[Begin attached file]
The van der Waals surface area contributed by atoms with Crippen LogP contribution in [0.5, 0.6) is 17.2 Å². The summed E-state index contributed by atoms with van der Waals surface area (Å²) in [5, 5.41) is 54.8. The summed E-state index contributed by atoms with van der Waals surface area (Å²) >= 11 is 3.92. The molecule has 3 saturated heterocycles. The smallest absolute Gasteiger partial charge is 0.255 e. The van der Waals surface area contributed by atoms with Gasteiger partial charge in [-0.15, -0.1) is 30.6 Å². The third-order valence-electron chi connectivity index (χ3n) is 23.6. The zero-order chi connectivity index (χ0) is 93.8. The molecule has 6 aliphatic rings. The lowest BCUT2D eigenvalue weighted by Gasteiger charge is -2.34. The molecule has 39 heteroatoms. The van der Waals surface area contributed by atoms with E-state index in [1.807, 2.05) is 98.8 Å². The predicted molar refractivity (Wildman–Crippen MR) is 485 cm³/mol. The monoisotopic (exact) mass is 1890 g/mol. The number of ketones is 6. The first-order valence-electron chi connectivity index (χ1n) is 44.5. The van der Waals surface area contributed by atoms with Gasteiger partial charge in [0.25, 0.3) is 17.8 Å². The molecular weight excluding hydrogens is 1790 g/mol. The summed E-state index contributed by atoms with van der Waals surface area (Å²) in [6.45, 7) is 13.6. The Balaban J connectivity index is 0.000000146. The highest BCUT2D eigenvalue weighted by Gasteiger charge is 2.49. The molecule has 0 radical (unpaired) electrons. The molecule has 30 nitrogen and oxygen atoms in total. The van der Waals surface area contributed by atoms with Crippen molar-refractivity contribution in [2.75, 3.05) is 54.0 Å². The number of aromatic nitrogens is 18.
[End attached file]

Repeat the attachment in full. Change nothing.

The van der Waals surface area contributed by atoms with Crippen LogP contribution in [0.5, 0.6) is 17.2 Å². The summed E-state index contributed by atoms with van der Waals surface area (Å²) in [5, 5.41) is 54.8. The summed E-state index contributed by atoms with van der Waals surface area (Å²) >= 11 is 3.92. The molecule has 3 saturated heterocycles. The smallest absolute Gasteiger partial charge is 0.255 e. The van der Waals surface area contributed by atoms with Gasteiger partial charge in [-0.15, -0.1) is 30.6 Å². The third-order valence-electron chi connectivity index (χ3n) is 23.6. The zero-order chi connectivity index (χ0) is 93.8. The molecule has 6 aliphatic rings. The lowest BCUT2D eigenvalue weighted by Gasteiger charge is -2.34. The molecule has 39 heteroatoms. The van der Waals surface area contributed by atoms with E-state index in [1.807, 2.05) is 98.8 Å². The predicted molar refractivity (Wildman–Crippen MR) is 485 cm³/mol. The monoisotopic (exact) mass is 1890 g/mol. The number of ketones is 6. The first-order valence-electron chi connectivity index (χ1n) is 44.5. The van der Waals surface area contributed by atoms with Gasteiger partial charge in [0.25, 0.3) is 17.8 Å². The molecular weight excluding hydrogens is 1790 g/mol. The summed E-state index contributed by atoms with van der Waals surface area (Å²) in [6.45, 7) is 13.6. The Balaban J connectivity index is 0.000000146. The highest BCUT2D eigenvalue weighted by Gasteiger charge is 2.49. The molecule has 0 radical (unpaired) electrons. The molecule has 30 nitrogen and oxygen atoms in total. The van der Waals surface area contributed by atoms with Crippen molar-refractivity contribution in [2.75, 3.05) is 54.0 Å². The number of aromatic nitrogens is 18.